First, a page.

Submitted to: Current Microbiology
Publication Type: Peer reviewed journal
Publication Acceptance Date: 10/6/2004
Publication Date: 3/23/2005
Citation: Hunter, W.J., Kuykendall, L.D. 2005. Removing selenite from groundwater with an in situ biobarrier: laboratory studies. Current Microbiology. 50:145-150. Interpretive Summary: Biobarriers are a promising new in situ technology for removing a number of groundwater contaminants from water. Biobarriers are placed in the aquifer below or downstream of the contaminant plume and the contaminant is removed as the groundwater flow carries it through the barrier. Such barriers may be created by digging a trench and backfilling the trench with a mixture of sand, gravel and carbon substrate or by injection of a substrate into the aquifer. Microbial activity in deeper soils and aquifers is usually limited by the availability of carbon. The present study evaluated the removal of a heavy metal, selenite, from water by a vegetable oil based laboratory biobarrier. The study showed that the vegetable oil in the biobarrier serves as the carbon substrate stimulating microbial activity. The microbial activity in the biobarriers resulted in the chemical reduction of the selenite to elemental selenium. While selenite is highly soluble in water selenium is insoluble and precipitates out of the water within the biobarrier. This process greatly decreases the amount of selenite in the groundwater.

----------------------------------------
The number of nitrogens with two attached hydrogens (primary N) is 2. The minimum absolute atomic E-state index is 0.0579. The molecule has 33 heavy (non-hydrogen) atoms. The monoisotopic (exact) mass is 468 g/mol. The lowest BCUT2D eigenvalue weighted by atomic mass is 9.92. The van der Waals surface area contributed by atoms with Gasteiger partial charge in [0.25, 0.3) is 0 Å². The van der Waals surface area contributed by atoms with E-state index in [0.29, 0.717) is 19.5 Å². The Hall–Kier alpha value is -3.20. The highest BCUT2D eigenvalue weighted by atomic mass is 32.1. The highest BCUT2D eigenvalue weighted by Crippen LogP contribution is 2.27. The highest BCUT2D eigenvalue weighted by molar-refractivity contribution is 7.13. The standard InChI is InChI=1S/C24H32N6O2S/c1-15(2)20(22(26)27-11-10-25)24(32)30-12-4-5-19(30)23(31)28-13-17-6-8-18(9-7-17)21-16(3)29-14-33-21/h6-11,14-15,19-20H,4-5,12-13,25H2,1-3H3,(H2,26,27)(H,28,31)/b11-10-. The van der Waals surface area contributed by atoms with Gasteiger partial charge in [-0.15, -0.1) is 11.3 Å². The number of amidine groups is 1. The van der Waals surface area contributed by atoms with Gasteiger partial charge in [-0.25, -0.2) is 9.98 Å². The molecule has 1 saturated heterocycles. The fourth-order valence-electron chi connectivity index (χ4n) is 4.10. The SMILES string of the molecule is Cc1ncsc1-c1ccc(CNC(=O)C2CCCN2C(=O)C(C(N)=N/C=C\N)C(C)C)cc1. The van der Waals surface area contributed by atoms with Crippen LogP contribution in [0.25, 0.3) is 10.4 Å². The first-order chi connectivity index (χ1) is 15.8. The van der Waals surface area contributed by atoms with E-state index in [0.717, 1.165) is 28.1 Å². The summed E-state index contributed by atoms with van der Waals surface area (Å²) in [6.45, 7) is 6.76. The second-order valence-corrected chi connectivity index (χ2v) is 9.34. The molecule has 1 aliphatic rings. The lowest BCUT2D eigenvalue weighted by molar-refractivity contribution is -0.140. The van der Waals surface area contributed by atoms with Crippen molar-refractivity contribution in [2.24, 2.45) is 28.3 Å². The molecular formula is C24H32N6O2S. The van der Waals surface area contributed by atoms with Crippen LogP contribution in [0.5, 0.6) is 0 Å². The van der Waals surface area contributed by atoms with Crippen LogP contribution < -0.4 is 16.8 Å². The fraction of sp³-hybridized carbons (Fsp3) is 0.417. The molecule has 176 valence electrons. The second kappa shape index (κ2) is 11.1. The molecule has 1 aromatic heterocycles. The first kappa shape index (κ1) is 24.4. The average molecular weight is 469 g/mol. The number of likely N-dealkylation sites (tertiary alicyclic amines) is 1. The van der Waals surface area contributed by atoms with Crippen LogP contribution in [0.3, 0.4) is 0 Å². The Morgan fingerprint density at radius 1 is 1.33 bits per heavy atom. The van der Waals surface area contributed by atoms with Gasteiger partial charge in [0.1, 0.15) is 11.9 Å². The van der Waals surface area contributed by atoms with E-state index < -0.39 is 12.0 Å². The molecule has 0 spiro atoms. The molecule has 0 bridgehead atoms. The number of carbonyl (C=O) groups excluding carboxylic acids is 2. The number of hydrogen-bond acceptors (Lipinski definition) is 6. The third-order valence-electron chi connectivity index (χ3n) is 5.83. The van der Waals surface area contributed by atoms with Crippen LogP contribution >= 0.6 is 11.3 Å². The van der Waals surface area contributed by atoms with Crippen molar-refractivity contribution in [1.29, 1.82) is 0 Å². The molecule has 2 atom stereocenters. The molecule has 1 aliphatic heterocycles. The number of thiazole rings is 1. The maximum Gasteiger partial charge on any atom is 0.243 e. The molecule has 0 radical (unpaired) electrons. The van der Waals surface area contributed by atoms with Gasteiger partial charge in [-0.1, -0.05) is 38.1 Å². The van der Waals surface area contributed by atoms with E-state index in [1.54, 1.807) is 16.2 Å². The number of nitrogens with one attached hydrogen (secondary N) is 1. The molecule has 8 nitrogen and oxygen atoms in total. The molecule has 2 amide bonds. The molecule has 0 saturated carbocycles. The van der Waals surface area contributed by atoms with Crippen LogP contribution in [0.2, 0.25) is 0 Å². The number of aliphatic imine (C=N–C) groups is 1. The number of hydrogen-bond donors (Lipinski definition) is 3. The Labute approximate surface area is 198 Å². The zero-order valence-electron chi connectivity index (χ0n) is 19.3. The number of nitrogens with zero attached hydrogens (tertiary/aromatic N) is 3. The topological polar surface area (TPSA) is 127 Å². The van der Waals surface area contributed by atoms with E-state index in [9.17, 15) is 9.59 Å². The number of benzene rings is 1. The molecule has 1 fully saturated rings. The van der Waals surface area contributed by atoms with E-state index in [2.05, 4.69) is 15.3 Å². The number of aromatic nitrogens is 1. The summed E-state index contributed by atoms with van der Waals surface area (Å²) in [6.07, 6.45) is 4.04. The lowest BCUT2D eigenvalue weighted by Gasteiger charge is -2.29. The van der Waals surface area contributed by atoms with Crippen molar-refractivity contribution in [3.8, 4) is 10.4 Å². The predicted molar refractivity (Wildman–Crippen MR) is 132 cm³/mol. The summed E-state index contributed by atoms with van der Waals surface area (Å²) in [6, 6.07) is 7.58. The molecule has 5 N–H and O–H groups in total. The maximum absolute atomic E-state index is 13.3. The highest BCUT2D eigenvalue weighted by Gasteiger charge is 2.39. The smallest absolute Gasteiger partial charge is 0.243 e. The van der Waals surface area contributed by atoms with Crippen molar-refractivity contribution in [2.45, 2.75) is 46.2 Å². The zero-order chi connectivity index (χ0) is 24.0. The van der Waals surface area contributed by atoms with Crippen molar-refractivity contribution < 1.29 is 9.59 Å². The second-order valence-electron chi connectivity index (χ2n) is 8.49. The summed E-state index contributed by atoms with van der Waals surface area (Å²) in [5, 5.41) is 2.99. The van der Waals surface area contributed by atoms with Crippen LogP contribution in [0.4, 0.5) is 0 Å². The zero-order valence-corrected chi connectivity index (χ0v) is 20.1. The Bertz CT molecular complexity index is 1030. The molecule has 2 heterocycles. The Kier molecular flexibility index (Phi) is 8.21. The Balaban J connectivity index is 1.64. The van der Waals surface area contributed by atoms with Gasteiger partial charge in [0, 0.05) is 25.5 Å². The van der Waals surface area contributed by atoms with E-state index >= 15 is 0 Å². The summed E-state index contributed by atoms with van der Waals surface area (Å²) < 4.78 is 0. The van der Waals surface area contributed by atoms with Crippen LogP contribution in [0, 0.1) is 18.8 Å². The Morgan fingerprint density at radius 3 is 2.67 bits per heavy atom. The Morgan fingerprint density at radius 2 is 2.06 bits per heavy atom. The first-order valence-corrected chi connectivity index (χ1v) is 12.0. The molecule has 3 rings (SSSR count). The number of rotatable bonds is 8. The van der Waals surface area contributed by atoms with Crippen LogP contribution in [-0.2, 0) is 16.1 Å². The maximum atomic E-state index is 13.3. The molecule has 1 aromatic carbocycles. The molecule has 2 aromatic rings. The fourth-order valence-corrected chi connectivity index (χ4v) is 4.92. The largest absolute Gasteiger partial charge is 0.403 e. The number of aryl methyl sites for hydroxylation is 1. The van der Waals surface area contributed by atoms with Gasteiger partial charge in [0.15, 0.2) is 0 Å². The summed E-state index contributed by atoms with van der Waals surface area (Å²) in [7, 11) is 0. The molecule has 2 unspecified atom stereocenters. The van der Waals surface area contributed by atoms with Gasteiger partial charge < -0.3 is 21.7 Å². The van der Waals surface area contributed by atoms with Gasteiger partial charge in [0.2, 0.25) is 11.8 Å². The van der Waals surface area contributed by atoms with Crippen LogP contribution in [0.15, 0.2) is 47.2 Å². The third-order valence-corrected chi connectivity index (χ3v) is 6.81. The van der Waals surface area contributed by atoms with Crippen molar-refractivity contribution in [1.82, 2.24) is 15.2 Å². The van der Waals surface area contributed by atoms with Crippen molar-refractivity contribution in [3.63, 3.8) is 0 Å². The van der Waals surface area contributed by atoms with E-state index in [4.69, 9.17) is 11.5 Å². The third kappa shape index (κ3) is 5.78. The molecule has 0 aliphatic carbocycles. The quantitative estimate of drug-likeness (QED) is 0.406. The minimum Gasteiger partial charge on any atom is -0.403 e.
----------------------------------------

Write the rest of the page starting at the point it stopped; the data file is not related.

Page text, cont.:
Technical Abstract: Selenite is present in surface and groundwaters as both a natural constituent and as a water contaminant introduced by human activity. It is often present at levels that are toxic to both humans and animals. In situ biologically active barriers (biobarriers) might be useful as a method for removing selenite from water. Laboratory biobarriers, formed on laboratory columns by packing the columns with sand coated with soybean oil, were used as models of in situ biobarriers to see if these barriers might reduce soluble selenite to insoluble selenium (Seo). In soil, below the root zone, the activity of microorganisms is usually limited by substrate availability and soybean oil provides a carbon substrate that stimulates microbial activity. Water containing 20 mg L-1 nitrate-N and 10 mg L-1 selenite-Se was pumped through the columns for 74 days. Samples of the effluent water were analyzed for nitrate and selenite at intervals. The nitrate content of the effluent waters dropped to 1 mg L-1 N within a few days and remained low, averaging 0.10 ± 0.03 mg L-1 N for the rest of the study. The amount of selenite present in the effluent remained high for the first two weeks of the study but then slowly declined. From day 28 until the end of the study the amount of selenite-Se in the column effluents averaged 0.20 ± 0.04 mg L-1, a decrease of 98%. At the end of the study about half of the selenite-Se applied to the columns was recovered as immobilized selenium trapped by the biobarrier. The results of this study suggest that permeable barriers containing vegetable oil might be used as a process for removing selenite from contaminated groundwater.